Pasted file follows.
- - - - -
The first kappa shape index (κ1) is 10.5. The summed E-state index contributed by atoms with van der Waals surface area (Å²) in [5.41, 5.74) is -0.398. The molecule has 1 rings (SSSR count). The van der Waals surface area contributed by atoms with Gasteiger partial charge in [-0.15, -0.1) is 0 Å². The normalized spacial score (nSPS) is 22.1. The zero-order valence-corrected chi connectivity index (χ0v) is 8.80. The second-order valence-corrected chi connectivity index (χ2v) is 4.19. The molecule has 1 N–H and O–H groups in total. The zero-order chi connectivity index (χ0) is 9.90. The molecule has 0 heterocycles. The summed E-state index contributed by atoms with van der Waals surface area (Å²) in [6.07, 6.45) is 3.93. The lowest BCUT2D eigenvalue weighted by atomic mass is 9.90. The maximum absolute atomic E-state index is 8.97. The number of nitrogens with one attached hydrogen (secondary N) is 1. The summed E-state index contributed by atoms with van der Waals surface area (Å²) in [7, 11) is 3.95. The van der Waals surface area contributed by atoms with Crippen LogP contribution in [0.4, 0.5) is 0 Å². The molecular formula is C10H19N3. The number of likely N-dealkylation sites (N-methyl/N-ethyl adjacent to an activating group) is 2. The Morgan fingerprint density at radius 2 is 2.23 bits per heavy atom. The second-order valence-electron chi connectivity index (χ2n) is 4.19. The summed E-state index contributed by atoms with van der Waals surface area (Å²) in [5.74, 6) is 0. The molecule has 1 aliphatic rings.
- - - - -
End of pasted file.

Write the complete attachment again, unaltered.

The first kappa shape index (κ1) is 10.5. The summed E-state index contributed by atoms with van der Waals surface area (Å²) in [5.41, 5.74) is -0.398. The molecule has 1 rings (SSSR count). The van der Waals surface area contributed by atoms with Gasteiger partial charge in [-0.15, -0.1) is 0 Å². The normalized spacial score (nSPS) is 22.1. The zero-order valence-corrected chi connectivity index (χ0v) is 8.80. The second-order valence-corrected chi connectivity index (χ2v) is 4.19. The molecule has 1 N–H and O–H groups in total. The zero-order chi connectivity index (χ0) is 9.90. The molecule has 0 heterocycles. The summed E-state index contributed by atoms with van der Waals surface area (Å²) in [6.07, 6.45) is 3.93. The lowest BCUT2D eigenvalue weighted by atomic mass is 9.90. The maximum absolute atomic E-state index is 8.97. The number of nitrogens with one attached hydrogen (secondary N) is 1. The summed E-state index contributed by atoms with van der Waals surface area (Å²) in [7, 11) is 3.95. The van der Waals surface area contributed by atoms with Crippen LogP contribution in [0.4, 0.5) is 0 Å². The molecular formula is C10H19N3. The number of likely N-dealkylation sites (N-methyl/N-ethyl adjacent to an activating group) is 2. The Morgan fingerprint density at radius 2 is 2.23 bits per heavy atom. The second-order valence-electron chi connectivity index (χ2n) is 4.19. The summed E-state index contributed by atoms with van der Waals surface area (Å²) in [5.74, 6) is 0. The molecule has 1 aliphatic rings.